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Open Access

What influences surgeons’ experience of surgical research?

  • Cushla Cooper1,
  • David Beard1 and
  • Andrew Carr1
Trials201314(Suppl 1):P80

Published: 29 November 2013


Research MethodTreatment PreferenceCare PathwayUnique ChallengeDrug Trial

Whilst there is evidence to suggest that surgeons recognise the need for research in surgery and a requirement to be familiar with research methods, including bias and design weaknesses, there remains a reluctance to participate in, and recruit to, surgical research. Compared to drug trials, surgical research offers some unique challenges and incorporation into standard surgical practice can be problematic. However, such characteristics remain largely unexplored. Retrospective exploration of surgeon experience with surgical research could help identify strengths and weaknesses of study protocols and contribute to the design of future surgical trials. The objective of this study was to explore the surgeons’ experiences with surgical research and use this information to develop a tool to be used to identify issues that could be addressed before surgeons participate in future surgical research.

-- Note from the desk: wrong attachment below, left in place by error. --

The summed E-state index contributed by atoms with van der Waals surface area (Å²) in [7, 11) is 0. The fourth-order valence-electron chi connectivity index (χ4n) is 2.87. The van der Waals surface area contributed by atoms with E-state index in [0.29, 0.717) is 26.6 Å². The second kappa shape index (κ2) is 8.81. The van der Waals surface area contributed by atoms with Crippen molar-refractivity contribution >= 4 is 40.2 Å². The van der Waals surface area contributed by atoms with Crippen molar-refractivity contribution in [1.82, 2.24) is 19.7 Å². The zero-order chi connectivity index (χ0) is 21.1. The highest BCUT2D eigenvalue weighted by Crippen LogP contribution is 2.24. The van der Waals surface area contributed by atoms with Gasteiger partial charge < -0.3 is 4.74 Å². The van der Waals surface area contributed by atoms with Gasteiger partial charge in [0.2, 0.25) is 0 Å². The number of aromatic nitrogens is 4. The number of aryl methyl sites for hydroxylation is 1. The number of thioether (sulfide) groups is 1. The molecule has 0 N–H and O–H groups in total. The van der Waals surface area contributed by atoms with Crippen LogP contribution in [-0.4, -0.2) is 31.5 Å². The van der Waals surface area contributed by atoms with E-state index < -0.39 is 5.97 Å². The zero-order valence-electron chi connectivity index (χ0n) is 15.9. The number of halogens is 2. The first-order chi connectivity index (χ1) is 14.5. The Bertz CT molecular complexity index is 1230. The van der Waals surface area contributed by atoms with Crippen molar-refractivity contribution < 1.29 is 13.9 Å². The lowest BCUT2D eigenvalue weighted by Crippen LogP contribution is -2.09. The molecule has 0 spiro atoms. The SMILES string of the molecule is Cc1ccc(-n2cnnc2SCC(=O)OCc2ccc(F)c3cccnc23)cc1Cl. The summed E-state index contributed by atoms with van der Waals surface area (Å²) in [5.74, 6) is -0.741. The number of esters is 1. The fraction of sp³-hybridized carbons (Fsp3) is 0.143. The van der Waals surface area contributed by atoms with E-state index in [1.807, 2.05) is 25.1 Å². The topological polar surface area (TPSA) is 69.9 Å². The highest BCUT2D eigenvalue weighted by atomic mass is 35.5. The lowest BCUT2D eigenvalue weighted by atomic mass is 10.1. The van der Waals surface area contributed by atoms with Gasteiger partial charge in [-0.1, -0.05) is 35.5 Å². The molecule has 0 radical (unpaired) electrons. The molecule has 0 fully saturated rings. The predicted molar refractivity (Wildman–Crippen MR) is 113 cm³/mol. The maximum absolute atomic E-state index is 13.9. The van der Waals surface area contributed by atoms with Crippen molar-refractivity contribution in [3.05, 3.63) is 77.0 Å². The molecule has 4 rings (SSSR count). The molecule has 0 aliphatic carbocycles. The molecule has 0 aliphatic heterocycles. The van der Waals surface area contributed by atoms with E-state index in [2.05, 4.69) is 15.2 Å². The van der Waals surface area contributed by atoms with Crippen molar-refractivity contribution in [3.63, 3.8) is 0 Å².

Consultant Orthopaedic Surgeons who were involved in a large multicentre surgical trial were interviewed about their experiences with surgical research. Issues which arose from all interviews included their interpretation of equipoise, their treatment preferences and willingness to randomise, belief in the protocol design and study treatments, effects of NHS policies, patient care pathways and concerns about the direction of research. These findings have been incorporated into a new tool to be utilised prior to surgeon participation in a trial. The tool will be used to influence the study design, protocol content and and to pre-empt and highlight issues that may affect the integrity of a study.

Authors’ Affiliations

University of Oxford, Oxford, UK


© Cooper et al; licensee BioMed Central Ltd. 2013

This article is published under license to BioMed Central Ltd. This is an Open Access article distributed under the terms of the Creative Commons Attribution License (, which permits unrestricted use, distribution, and reproduction in any medium, provided the original work is properly cited.


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